WASP is very proud to have so many excellent researchers involved in the program. More than 450 researchers, reaching from assistant to senior professors, are affiliated with WASP. Some are international recruitments who have come to Sweden to join the WASP community, others are already well established in the Swedish academic system.
Through a series of portraits, you get the opportunity to get to know them a little bit better.
Meet Kalle Åström
Kalle Åström is a Professor at the Centre for Mathematical Sciences at Lund University. Professor Åström joined WASP in 2015.
What is your position/role in WASP?
Cluster leader for the WASP cluster Perception and Learning. Supervisor of academic and industrial WASP PhD students.
Why did you choose to join WASP?
WASP is a fantastic project both in terms of funding and in terms of enabling excellent research and increased cooperation within both academic groups and industry.
What are the benefits you see in WASP?
The WASP project has been instrumental for increased cooperation within Swedish academic groups, and with Swedish industry. The strategy to work both with strategic recruitment to academia and with research project funding has been successful. I also enjoy the high standard of the WASP project and its focus on excellence.
Briefly describe your research topic.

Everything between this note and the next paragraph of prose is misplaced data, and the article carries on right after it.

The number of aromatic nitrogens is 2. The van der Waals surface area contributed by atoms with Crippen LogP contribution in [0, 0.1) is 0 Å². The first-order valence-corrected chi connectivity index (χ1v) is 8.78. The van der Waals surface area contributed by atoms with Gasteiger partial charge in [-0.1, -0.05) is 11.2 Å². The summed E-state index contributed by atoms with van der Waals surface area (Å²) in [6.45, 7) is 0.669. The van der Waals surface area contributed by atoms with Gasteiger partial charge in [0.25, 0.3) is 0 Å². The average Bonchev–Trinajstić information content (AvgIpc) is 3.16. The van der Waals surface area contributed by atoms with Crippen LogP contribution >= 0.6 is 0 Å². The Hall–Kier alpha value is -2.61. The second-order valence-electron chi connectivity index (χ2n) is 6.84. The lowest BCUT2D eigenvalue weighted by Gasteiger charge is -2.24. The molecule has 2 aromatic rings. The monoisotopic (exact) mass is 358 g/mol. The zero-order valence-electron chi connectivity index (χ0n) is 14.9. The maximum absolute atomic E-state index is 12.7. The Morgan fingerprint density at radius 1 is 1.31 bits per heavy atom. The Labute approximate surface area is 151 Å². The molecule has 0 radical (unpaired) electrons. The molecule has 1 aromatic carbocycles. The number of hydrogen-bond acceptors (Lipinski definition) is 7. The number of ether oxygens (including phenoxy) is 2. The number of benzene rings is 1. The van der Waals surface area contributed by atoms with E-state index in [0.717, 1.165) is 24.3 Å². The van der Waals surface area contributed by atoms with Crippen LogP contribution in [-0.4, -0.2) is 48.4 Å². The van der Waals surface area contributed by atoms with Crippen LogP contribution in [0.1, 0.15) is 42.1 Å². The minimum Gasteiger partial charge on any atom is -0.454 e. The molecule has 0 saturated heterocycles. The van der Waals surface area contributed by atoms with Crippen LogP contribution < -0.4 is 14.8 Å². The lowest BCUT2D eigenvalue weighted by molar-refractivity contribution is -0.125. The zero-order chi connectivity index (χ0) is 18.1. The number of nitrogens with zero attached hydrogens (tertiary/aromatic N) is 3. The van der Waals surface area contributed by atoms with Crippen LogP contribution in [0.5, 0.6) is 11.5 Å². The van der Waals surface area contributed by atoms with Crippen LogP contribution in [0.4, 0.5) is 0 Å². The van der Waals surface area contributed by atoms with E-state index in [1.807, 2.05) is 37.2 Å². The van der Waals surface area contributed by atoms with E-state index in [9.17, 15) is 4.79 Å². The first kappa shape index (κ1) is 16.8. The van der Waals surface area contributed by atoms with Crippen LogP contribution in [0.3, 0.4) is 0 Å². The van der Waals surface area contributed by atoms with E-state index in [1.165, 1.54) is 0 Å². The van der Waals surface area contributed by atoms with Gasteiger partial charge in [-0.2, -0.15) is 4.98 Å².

I am interested in research on computer vision and machine learning. We do basic research on geometry and machine learning, but we are also interested to see how these methods can be used in other research areas, in industry and in public sector. We have put some effort into developing tools for solving systems of polynomial equations using algebraic geometry, for example
- Larsson, V., Åström, K., & Oskarsson, M. (2017). Efficient solvers for minimal problems by syzygy-based reduction. In Proceedings of the IEEE Conference on Computer Vision and Pattern Recognition (pp. 820-829).
- Larsson, V., Åström, K., & Oskarsson, M. (2017). Polynomial solvers for saturated ideals. In Proceedings of the IEEE International Conference on Computer Vision (pp. 2288-2297).
These tools are then used to solve robust estimation problems concerning vision, sound or radio (see for example: Larsson, Flood, Oskarsson & Åström (2021). Fast and robust stratified self-calibration using time-difference-of-arrival measurements. In ICASSP 2021-2021 IEEE International Conference on Acoustics, Speech and Signal Processing (ICASSP) (pp. 4640-4644)).
We also study applications of computer vision and machine learning (see for example: Broms, Nilsson, Oxenstierna, Sopasakis & Åström (2023). Combined analysis of satellite and ground data for winter wheat yield forecasting. Smart Agricultural Technology, 3, 100107).
In what way can your research be of importance to our society in the future?
Research on computer vision and machine learning is being used in projects related to forestry and agriculture. This has the potential to increase carbon sequestration, understand biodiversity and has economic impact. Research on image analysis and machine learning are important for the future health care system. Research on computer vision and positioning is an enabler for autonomous vehicles and drones.
For more information about Professor Åström, see https://www.maths.lu.se/staff/kalleastrom/
Published: May 30th, 2023